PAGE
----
Peritonitis that results from perforation of the hollow viscous does not present in the first few hours after injury, it takes some time to develop.
If the patient within the first few hours was hemodynamically stable then this gives you some time to work up the patient and do further investigations to evaluate the situation, but that does not exclude the possibility of perforation.

 Wound exploration:
What is the value of wound exploration in penetrating abdominal injuries?
To evaluate the depth of the wound; whether it is superficial (limited to the abdominal wall) or deep (reached the abdominal cavity).
The ideal place for doing wound exploration is in theater, whether a special theater in the ER or one of the theaters in OR.

كيف بنعملها؟
منيجي على الووند ومنكبرو من أطرافه (اتجاه الأسهم في الرسمة) و منشوف لحد وين واصل.

After doing the wound exploration we have two possibilities:
A. the rectus sheath and fascia are intact; this means that the trauma did not penetrate down to the peritoneoum.
In such cases….do management of superficial traumatic wounds.

B. The posterior rectus sheath is open; this means that the trauma reached the peritoneal cavity, and here again we have two possibilities:
1. it has reached the cavity but did not create any problem.
2. it has reached the cavity and hit one of the organs inside it (Small intestine ,colon ,liver or spleen).
How can we tell if the organs are affected by the stab or not?
Of the investigations that can be done are:
1. Peritoneal lavage:
One of the indications to do peritoneal lavage is that you have done wound exploration (for a stable patient) and found that the stab has reached the abdominal cavity but you want to know if there is any organ damage or not (again!!).
 This is done by introducing a catheter into the peritoneal cavity and do aspiration; if the aspiration contains more than 10 cc of unclotted blood then that is an indication for immediate (abdominal) exploration.
 Most of the time nothing gets out of the catheter and you wonder that maybe the patient is having minute bleeding or small bowel extravasations that can not be aspirated by the catheter, in this case, wash the abdomen with one liter of fluids and try to collect it to the outside, then do analysis to this peritoneal lavage according to specific parameters including the WBC, RBC, if there are food particles…etc. what matters in penetrating abdominal injuries are the WBC and the RBC where:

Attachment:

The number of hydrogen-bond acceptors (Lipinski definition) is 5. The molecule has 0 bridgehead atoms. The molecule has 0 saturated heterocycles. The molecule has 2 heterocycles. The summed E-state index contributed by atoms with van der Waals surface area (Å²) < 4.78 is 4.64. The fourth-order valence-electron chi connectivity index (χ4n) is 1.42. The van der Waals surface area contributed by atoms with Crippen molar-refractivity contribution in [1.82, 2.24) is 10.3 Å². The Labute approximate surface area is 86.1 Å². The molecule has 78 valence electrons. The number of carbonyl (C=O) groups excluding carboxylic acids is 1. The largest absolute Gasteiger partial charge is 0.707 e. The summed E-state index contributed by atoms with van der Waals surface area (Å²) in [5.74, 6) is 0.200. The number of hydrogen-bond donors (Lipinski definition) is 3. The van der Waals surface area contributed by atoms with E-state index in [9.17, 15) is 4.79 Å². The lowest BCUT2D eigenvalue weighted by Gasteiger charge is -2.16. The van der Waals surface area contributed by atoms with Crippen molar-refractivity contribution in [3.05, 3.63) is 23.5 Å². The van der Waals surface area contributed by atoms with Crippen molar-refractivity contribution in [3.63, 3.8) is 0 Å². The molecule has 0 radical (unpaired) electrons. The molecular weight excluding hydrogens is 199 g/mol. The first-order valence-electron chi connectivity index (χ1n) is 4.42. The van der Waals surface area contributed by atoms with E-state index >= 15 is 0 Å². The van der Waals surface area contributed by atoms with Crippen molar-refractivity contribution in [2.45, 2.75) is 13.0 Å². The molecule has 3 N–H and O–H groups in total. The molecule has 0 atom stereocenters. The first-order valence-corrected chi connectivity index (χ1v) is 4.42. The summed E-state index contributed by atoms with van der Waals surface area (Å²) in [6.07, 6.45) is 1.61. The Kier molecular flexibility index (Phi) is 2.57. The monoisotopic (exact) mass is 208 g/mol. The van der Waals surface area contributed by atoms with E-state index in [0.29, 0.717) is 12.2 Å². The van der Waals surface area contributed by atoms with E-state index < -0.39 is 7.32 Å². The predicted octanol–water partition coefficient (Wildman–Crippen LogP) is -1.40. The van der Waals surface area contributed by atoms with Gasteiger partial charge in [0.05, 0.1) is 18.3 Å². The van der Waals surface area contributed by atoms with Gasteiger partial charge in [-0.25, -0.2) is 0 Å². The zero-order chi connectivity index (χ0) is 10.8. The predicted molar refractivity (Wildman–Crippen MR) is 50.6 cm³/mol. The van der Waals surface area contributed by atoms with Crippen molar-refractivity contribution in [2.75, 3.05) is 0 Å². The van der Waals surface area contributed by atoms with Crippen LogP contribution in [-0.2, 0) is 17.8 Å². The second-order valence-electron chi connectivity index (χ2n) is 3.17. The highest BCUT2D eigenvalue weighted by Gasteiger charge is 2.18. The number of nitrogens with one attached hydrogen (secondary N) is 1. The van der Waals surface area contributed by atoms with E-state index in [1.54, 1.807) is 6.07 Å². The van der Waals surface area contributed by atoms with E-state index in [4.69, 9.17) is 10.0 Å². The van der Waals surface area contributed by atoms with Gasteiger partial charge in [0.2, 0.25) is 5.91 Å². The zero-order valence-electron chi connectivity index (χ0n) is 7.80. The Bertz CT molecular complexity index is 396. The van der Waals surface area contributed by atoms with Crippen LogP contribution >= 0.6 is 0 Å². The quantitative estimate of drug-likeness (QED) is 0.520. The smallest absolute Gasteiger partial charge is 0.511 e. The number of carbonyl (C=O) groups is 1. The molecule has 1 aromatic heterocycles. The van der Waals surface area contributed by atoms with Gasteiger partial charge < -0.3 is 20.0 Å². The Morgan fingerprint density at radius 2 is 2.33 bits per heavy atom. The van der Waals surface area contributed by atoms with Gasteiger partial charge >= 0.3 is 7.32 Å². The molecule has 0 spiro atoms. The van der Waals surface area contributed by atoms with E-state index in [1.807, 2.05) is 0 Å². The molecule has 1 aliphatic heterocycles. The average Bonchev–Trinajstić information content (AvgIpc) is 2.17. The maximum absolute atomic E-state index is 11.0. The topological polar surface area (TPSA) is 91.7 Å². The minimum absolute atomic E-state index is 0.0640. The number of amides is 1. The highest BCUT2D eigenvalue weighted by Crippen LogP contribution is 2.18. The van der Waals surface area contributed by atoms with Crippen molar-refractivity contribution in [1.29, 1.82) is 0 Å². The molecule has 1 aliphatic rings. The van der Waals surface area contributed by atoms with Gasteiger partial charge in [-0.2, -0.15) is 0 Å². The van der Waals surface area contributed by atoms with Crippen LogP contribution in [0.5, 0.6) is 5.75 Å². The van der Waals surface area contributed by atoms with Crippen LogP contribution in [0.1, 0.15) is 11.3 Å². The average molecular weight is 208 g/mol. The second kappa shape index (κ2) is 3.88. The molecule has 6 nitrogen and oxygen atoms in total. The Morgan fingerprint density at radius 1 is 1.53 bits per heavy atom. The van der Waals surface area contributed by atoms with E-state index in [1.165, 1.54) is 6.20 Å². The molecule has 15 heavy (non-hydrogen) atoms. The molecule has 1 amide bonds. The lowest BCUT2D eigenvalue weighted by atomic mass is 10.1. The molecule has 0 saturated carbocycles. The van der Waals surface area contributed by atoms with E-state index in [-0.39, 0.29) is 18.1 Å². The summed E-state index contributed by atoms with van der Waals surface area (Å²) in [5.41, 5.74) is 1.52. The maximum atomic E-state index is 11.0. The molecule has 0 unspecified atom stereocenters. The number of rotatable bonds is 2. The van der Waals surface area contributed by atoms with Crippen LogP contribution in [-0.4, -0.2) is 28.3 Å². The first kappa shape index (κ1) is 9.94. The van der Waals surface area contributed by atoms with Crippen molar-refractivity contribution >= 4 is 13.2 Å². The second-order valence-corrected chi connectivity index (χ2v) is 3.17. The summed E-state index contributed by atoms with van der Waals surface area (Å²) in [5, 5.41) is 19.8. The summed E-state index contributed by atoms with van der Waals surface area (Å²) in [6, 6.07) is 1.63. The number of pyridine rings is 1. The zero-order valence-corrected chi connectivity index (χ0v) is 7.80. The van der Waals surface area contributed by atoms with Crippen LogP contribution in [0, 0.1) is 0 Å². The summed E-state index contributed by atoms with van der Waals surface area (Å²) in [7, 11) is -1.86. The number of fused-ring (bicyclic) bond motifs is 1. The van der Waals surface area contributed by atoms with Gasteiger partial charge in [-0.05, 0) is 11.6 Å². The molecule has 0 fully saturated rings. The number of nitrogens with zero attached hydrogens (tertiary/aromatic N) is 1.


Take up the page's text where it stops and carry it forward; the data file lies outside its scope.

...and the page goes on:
WBC  500
RBC > 100,000 then this is significant bleeding that requires immediate exploration.
The popularity of peritoneal lavage has declined with the discovery of CT scan. Also the pertitoneal lavage is not 100% accurate ,it has a high incidence of false positive result (e.g.only having small laceration of the liver or spleen but peritonel lavage is positive; once you open you discover that these had sealed off and that the patient does not require surgery).
So the peritoneal lavage is so sensitive but is not specific.

2. Fast abdominal sonography for trauma patients:
This is available in USA and south east Asia but not in Jordan. it is ultrasound present in the ER that you can run quickly on the abdomen of the patient and look for fluids in the abdominal cavity.
 Any fluid that accumulates in any cavity following trauma is blood until proven otherwise.

 Abdominal exploration:
Why do we do abdominal exploration?
Looking for complications; the most important complication is the possibility of perforation.

Now… our patient has two indications for surgery (immediate abdominal exploration):
1. evisceration of small bowel.
2. hemodynamically unstable (he was in shock).
This patient was shifted immediately to the theater.

Our patient had abdominal exploration and turned out to have multiple lacerations in the mesentery of bowel and had perforation in at least two to four spots of the small bowel
they were very precise perforations with no tissue destruction.

For the lacerations; the vascularity of the bowel was checked and it was good so they were closed primarily and no resections and anastomoses were done, and every other organs were okay.
Perforations also were closed primarily.

If the patient had significant lacerations that lead to cut off the blood supply, an area of small bowel would have been avascularized and we should have done resection of that area and small bowel anastomosis.

Traumatic wounds in terms of infection are classified into:
1. Contaminated
2. Infected.
There are no clean, clean contaminated and dirty traumatic wounds.

The most important thing to differentiate between contaminated and infected wounds is Time.
< 6 hours…..contaminated.
> 6 hours…..infected.

1. Surgical wounds are classified into: clean, clean contaminated, contaminated and dirty.
2. Small bowel contents do not cause dirty wounds.

In our scenario the patient has contaminated wound (he came after an hour of sustaining the injury).
The wound of our patient was treated according to the lines of treatment of contaminated wounds which includes:
1. Irrigation of the skin wound.
2. Removal of all necrotic and damaged tissues.
The same was done for the abdominal wounds, then he was given antibiotics.

1. In gunshot wounds we tend to explore the patient!!
2. The WBC of our patient was 30,000,due to:
1. stress response
2. perforation.
3. The difference between laceration and perforation:
 Perforation: is a wound extending from the lumen of a hollow viscous to the outside and is associated with leak of the GI contents to the outside.
 Laceration: is used for skin, subcutaneous tissue and superficial wounds.
We don’t say perforation of skin but laceration.
We don’t say perforation of muscles but laceration, because nothing is coming out of the muscle.
We say perforation of the stomach, small bowel, esophagus or bronchus.
The End


Everything in this world can be seen as u wish to.good or bad .simple or complicated.easy or
difficult.Its not how things are,its about how u look up to them.and how u look up to them is all up to


عدد المساهمات : 694
تاريخ التسجيل : 19/10/2008
العمر : 29

معاينة صفحة البيانات الشخصي للعضو